Helping your child get good sleep is a sure way of improving their mental health. There are many things you can do here, but routine is the key. Work with your child to develop a good routine that helps them wind down to sleep well; these work as well for children as they do for us!
Here are some ideas:
- Turn phones and devices off 1 hour before bedtime, and charging them in another room. The stresses of screens are well documented, so cutting down use of them before bed helps limit their impact on sleep.
- Set a going to sleep and waking up time for the same time every day of the week – including the weekend.
- Plan how they will get ready for bed: a bath, clean teeth, pyjamas, a story or reading time and then lights out, for example. With the repeated pattern every evening, their mind will learn that this routine means it’s time for sleep.
- Plan how they will get up: getting dressed, opening the curtains, having breakfast – a routine to tell their body it’s morning.
- If your child is kept awake by specific worries or fears, build into their bedtime routine an occasion to write those down or name them. Buy a book to be their worry book, encourage them to write down all the things in their head and then put the book, and their worries, away somewhere outside their room. You could also use a worry monster or a worry box for younger children.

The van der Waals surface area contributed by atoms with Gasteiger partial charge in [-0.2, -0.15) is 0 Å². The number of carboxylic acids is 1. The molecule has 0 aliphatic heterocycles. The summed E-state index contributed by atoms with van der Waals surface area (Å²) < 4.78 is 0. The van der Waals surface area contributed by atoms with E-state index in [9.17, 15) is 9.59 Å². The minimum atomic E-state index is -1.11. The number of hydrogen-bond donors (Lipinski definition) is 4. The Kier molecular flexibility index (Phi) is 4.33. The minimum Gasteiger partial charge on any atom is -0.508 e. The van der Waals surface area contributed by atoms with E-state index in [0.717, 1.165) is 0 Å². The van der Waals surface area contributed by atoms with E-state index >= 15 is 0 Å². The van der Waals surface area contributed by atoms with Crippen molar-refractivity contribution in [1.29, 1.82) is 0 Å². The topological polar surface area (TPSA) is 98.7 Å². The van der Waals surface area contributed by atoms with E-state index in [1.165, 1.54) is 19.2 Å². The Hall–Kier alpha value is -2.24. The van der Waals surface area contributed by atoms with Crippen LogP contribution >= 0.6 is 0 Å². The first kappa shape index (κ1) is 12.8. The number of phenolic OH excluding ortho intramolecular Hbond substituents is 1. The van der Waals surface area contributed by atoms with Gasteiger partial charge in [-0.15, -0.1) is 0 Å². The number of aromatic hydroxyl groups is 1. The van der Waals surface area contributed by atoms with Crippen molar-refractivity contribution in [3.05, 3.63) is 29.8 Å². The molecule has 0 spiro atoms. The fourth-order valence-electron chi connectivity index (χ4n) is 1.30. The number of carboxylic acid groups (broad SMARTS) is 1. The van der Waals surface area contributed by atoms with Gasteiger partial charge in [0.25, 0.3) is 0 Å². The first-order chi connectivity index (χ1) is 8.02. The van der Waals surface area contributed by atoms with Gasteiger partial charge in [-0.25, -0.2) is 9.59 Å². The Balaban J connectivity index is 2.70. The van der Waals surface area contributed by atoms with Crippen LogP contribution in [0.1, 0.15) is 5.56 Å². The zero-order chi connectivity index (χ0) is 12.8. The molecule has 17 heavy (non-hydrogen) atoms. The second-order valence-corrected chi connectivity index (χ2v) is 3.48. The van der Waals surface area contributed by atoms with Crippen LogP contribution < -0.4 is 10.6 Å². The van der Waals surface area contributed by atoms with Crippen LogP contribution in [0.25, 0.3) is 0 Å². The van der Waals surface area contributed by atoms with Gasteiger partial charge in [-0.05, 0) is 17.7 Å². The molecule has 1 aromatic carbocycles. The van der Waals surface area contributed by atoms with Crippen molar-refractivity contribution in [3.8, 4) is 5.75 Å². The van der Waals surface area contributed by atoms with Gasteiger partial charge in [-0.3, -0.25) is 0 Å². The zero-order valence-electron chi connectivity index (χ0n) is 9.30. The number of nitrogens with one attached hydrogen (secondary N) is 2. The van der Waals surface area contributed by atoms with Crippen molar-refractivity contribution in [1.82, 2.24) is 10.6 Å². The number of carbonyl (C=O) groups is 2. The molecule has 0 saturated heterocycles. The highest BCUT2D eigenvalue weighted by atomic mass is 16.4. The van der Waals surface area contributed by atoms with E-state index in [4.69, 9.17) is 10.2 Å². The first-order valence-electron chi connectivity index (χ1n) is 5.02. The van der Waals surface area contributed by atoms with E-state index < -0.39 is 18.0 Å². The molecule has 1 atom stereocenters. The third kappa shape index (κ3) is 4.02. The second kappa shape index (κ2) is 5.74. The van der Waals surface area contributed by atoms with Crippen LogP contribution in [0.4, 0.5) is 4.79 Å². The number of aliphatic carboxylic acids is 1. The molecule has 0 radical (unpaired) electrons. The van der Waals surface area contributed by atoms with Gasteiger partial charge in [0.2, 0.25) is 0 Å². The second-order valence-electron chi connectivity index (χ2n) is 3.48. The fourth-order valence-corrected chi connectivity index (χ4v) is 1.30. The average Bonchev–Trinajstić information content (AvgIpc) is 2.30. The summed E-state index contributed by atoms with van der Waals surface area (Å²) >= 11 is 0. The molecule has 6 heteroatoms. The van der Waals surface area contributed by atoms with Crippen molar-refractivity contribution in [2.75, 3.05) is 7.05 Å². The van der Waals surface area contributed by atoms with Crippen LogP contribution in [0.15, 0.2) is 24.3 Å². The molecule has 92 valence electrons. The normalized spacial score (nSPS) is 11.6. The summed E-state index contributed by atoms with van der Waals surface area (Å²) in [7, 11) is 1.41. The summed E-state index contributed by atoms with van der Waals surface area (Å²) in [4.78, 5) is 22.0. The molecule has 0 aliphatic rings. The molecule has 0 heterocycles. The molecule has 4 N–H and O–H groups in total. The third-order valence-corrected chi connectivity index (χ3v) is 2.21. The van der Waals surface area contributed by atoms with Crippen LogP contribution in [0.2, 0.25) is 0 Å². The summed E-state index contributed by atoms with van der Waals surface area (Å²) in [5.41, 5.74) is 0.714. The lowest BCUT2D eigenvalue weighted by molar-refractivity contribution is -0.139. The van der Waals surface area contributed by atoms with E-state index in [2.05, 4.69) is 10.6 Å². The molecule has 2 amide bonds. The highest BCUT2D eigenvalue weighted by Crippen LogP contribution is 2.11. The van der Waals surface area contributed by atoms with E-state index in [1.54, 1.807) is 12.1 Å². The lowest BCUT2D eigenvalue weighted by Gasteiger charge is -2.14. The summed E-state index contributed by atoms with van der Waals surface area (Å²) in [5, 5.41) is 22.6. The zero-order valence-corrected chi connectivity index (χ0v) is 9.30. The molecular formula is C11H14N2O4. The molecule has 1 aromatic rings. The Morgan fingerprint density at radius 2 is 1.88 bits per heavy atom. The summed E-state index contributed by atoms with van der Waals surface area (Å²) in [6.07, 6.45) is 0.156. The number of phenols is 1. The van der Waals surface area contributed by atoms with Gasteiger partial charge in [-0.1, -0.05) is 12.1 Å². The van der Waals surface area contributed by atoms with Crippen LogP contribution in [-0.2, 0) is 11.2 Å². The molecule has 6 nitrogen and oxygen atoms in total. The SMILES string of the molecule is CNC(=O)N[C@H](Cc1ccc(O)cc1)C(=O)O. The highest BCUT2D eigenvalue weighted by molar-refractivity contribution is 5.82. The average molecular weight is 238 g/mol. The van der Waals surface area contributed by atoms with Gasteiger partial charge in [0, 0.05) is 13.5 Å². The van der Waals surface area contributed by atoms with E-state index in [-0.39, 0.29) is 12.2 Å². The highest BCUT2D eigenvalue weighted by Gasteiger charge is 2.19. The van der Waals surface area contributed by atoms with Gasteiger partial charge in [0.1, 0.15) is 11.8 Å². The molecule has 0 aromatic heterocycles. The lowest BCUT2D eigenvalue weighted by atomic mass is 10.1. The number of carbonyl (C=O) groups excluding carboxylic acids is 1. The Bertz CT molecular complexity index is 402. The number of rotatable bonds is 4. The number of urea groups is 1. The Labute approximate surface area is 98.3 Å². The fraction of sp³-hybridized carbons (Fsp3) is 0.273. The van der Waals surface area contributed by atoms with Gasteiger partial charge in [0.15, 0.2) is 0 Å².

- If your child is keeping a record of their worries, agree a time once a week where you’ll look through those worries together. There may be some they feel able to cross out and others you can talk about together. Avoid a time too close to bedtime.
Every parent knows you can’t force a child to communicate. Nor can you choose the times when they will suddenly be ready to open up! So how can we help improve their connection with family?
- Notice the times your child is most likely to talk and deliberately make space to be available at that time. Invite them to join you for a drink or a snack at that time. Let them lead the conversation, and be curious about what they want to talk about.
- Make it a habit to sit down together as a family and look at the week ahead. Talk about the things you would each like to do together that week and when you’re going to do them. This might be going on a walk, preparing a special meal or dessert together, playing a game, popcorn and a film… Don’t fill every day – choose a few things that everyone enjoys. The goal here is to build connection.